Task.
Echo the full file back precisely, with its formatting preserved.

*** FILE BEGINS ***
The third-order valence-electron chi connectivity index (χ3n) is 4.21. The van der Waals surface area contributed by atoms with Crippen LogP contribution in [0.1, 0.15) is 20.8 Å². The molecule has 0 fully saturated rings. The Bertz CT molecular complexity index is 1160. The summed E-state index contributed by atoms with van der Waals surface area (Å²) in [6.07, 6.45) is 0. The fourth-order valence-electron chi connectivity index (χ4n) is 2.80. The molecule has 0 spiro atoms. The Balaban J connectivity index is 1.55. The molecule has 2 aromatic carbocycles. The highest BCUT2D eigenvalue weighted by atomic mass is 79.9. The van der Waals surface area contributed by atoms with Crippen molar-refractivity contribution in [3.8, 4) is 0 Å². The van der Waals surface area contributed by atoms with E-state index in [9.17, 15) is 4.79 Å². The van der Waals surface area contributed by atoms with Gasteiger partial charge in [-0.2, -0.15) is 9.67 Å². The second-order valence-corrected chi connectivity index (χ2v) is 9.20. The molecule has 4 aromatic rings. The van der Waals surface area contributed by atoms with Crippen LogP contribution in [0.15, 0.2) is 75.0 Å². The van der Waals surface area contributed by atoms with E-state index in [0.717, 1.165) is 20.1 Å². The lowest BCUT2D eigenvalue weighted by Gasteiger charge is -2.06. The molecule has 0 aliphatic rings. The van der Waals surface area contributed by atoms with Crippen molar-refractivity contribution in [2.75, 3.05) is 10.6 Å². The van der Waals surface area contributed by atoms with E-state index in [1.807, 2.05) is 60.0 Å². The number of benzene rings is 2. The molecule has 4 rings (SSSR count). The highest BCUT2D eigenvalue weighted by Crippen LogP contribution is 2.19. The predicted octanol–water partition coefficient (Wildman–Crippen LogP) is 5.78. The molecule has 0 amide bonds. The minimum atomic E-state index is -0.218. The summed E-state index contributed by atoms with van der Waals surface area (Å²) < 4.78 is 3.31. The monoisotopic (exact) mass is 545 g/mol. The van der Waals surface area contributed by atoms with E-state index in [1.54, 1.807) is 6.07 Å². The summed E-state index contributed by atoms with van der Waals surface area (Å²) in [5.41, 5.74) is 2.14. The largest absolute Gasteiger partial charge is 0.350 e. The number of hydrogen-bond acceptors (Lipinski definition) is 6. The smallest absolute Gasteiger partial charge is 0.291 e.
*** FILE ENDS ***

The third-order valence-electron chi connectivity index (χ3n) is 4.21. The van der Waals surface area contributed by atoms with Crippen LogP contribution in [0.1, 0.15) is 20.8 Å². The molecule has 0 fully saturated rings. The Bertz CT molecular complexity index is 1160. The summed E-state index contributed by atoms with van der Waals surface area (Å²) in [6.07, 6.45) is 0. The fourth-order valence-electron chi connectivity index (χ4n) is 2.80. The molecule has 0 spiro atoms. The Balaban J connectivity index is 1.55. The molecule has 2 aromatic carbocycles. The highest BCUT2D eigenvalue weighted by atomic mass is 79.9. The van der Waals surface area contributed by atoms with Crippen molar-refractivity contribution in [3.8, 4) is 0 Å². The van der Waals surface area contributed by atoms with E-state index in [9.17, 15) is 4.79 Å². The van der Waals surface area contributed by atoms with Gasteiger partial charge in [-0.2, -0.15) is 9.67 Å². The second-order valence-corrected chi connectivity index (χ2v) is 9.20. The molecule has 4 aromatic rings. The van der Waals surface area contributed by atoms with Crippen LogP contribution in [0.15, 0.2) is 75.0 Å². The van der Waals surface area contributed by atoms with E-state index in [0.717, 1.165) is 20.1 Å². The lowest BCUT2D eigenvalue weighted by Gasteiger charge is -2.06. The molecule has 0 aliphatic rings. The van der Waals surface area contributed by atoms with Crippen molar-refractivity contribution in [2.75, 3.05) is 10.6 Å². The van der Waals surface area contributed by atoms with E-state index in [1.807, 2.05) is 60.0 Å². The number of benzene rings is 2. The molecule has 4 rings (SSSR count). The highest BCUT2D eigenvalue weighted by Crippen LogP contribution is 2.19. The predicted octanol–water partition coefficient (Wildman–Crippen LogP) is 5.78. The molecule has 0 amide bonds. The minimum atomic E-state index is -0.218. The summed E-state index contributed by atoms with van der Waals surface area (Å²) < 4.78 is 3.31. The monoisotopic (exact) mass is 545 g/mol. The van der Waals surface area contributed by atoms with E-state index in [1.54, 1.807) is 6.07 Å². The summed E-state index contributed by atoms with van der Waals surface area (Å²) in [5.41, 5.74) is 2.14. The largest absolute Gasteiger partial charge is 0.350 e. The number of hydrogen-bond acceptors (Lipinski definition) is 6. The smallest absolute Gasteiger partial charge is 0.291 e.